Clarrie Grimmett – The First Leg Spinner To Use The Flipper
Clarrie Grimmett was born on December 25, 1891, in Caversham, Dunedin, Otago, New Zealand. The leg break googly bowler is known for making a fine partnership with Bill O’Reilly as the first leg-spinner to use the flipper and dumbfound the batsmen. Clarrie Grimmett had a long desire to become a fast bowler but eventually switched to bowling leg-spinners after a period of time.
As soon as he arrived in Australia, Grimmett began playing club cricket in Sydney. His first game for Victoria in the Sheffield Shield was against New South Wales in 1919 after steadily rising through the ranks. In contrast, he became a world-class player only at the age of 34. In his first Test against England, he took 11 wickets, which made up for his lost time.
Every Test side he played against found him a thorn in their flesh. South Africa and the West Indies, however, did not do well against him. Neither team had very experienced batsmen, nor did both have trouble reading the flipper.
The flipper will forever be associated with Clarrie Grimmett. By bowling it with the hand up, he troubled every batsman nearby. One story has it that Grimmett was so adept at using the flipper that Don Bradman once said in a light-hearted manner that he had forgotten his leg-spinner while facing him.
With over 200 wickets in fewer than 40 Tests, Grimmett remains one of the few bowlers with such a record. When he took 200 wickets in his 36th Test, he held the record for the fastest Test bowler to accomplish this feat. Yasir Shah of Pakistan broke this record in December 2018 after holding the record for 82 years.
The last time he faced South Africa was in 1935. O’Reilly, and his spin partner, had once alleged that it was Bradman, who prematurely ended his career. Don Bradman has ruined so many careers that it doesn’t come as a shock to many cricket critics. Clarrie Grimmet became the first bowler to reach 200 wickets at age 34 when most of his peers are preparing for retirement. He learned how to peel off his pullover without taking off his cap when he began losing his hair. Thus, he did not want the selectors to notice his advancing years.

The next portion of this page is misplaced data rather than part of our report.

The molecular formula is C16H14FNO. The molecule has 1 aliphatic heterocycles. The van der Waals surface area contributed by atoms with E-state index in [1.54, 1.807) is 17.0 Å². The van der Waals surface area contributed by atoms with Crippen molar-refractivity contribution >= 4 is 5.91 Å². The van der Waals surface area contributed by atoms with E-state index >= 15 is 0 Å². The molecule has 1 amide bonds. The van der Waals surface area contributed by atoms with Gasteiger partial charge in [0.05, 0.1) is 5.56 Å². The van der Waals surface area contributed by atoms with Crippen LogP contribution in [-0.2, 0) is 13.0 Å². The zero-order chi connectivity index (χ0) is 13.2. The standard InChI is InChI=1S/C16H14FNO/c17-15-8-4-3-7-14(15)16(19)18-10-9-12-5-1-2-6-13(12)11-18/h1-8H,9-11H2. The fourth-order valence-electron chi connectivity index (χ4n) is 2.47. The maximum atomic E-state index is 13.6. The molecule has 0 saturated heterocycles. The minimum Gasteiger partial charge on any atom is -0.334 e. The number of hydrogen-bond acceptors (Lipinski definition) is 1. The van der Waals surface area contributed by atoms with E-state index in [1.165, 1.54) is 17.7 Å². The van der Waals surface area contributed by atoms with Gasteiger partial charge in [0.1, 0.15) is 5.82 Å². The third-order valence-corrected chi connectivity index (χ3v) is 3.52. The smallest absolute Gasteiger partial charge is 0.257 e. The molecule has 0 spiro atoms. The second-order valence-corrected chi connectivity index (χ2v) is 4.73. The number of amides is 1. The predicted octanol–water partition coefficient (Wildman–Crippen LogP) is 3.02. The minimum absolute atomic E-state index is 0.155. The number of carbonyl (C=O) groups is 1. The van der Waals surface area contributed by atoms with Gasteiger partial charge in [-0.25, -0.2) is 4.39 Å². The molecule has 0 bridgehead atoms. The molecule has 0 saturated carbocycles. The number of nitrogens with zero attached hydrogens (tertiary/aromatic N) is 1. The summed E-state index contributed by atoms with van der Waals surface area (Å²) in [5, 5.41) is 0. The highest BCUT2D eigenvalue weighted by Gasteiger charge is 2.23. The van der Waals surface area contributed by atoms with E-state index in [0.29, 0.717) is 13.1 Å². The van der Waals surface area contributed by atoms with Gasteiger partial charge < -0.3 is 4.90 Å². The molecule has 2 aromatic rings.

Each step at the bowling crease was measured to avoid delivering a ball. When an umpire called his delivery a no-ball, he was a bit stunned for a while. After regaining his composure, he thundered into the umpire’s face. Umpire, you have just set a world record by giving me no ball, so you do not have to worry about your record being surpassed.
On his debut against England in the 5th Test of Sydney in 1925, Grimmett took two five-wicket hauls. Among 35 Test bowlers who played in their first Test after the age of 30, he became the first to achieve 200 Test wickets. His four counterparts are Dilip Doshi, Saeed Ajmal, Ryan Harris, and Mohammed Rafique. Each game he takes an average of six wickets. He took many wickets with the help of fellow leg-spinner Bill O’Reilly in the last four years of his Test career.
Overall, he appeared in 37 Tests between 1924 and 1936, taking 216 wickets at an average of 24.21 including 21 times five wickets haul and 7 times ten wickets in a match. It was not until February 1932 that he bowled in the Melbourne Test against the South Africa team that he averaged exactly six wickets a Test (he didn’t bowl in the Melbourne Test against the South Africa team).
He claimed a wicket roughly every 67 balls and averaged only 2.16 runs per six-ball over. Clarrie Grimmett died on May 02, 1980, at Kensington Park, Adelaide, South Australia, at the age of 88 years and 129 days.